He was told to hang up and stand by. The Country Western band played loudly in the back round while a couple of dozen off key voices tried to harmonize with the vocalist.

The senator tried to shake himself loose and rejoin the crowd but at that point the phone in the booth rang.

Mayer here!

Sam handed the phone over saying Mr. Mayer would like to talk to you.

After a short conversation Senator Cain said I must get back to Washington and vote for the recognition of Israel!

Sam threw him into the car and raced to the airport insuring that the man was on the first connection to Washington as a VIP.

Actually, recognition was secured by two votes but it is always important to have a spare.

Harry Cain was defeated in the next election by Warren Magnusen, also a good friend to Israel.

The Jewish community never forgot Harry Cain. He was often a requested speaker at Jewish functions. For a fee of course.

Tuesday, March 23, 2010

Bishop of Walla Walla?

In 1848 the Holy See in Rome created the Diocese of Walla Walla and sent Father Blanchet to supervise the priests ministering to the religious needs of the Catholics of the region.

In those days Walla Walla was the jumping off place for people heading East to Idaho and Montana.
Later, as the rail era began and Walla Walla was bypassed by the mainline carriers, Spokane became the major city East of the mountains.

When a diocese of Spokane was formed Walla Walla Was incorporated into that organization.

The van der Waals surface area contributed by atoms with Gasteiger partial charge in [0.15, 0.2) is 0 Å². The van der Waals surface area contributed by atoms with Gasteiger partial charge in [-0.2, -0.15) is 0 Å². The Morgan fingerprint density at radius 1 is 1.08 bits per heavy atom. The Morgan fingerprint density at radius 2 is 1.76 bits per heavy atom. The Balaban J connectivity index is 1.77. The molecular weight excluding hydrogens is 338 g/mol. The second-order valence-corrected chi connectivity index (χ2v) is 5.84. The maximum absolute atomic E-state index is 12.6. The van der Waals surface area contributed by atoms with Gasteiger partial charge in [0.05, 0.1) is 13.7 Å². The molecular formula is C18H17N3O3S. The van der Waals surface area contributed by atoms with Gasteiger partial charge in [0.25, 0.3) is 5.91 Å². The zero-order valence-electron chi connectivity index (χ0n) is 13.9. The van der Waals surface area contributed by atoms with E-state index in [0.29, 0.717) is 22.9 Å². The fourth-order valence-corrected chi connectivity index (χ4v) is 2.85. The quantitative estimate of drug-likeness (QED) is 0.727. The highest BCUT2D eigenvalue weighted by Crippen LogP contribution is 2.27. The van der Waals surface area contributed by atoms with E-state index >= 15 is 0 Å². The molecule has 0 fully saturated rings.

The Bishop of Walla Walla became a Titular Office.

Apparently in the twenty century old Vatican machinery it is easier to create a diocese than to appoint a bishop.

I was visiting Washington, D.C. in 1984 when I saw a headline proclaiming the temporary head of the new diocese as the Bishop of Walla Walla. The title had bee dusted off for the occasion and awarded to Father Antonio Marino.

This same device was also used in Atlanta when a new diocese was formed there without a duly appointed full time Bishop.

Apparently the current Bishop of Walla Walla is Father Rozanski. I am not sure whether he has a job or is sitting on the bench.

Wednesday, March 17, 2010

A virtual Barer or Baer

A man in Texas has been searching for an old railroad to reproduce.

He settled on the Walla Walla Walla Valley Railroad, a fourteen mile interurban that carried passengers and freight between Walla Walla and Milton Freewater, Oregon, from early in the century.

Although, regular passenger service was suspended in 1931, my late wife told me that she used the line to get to her part time job packing fruit at Stadelman's state line packing plant during her high school years.

I accessed the man's site by googling "a virtual Walla Walla Valley Railway" There are some historical photos plus there are pictures of his recreations of shippers along the road. One is Baer and Sons scrap metal.

I sent him an e-mail suggesting he correct the spelling but have not heard back from him.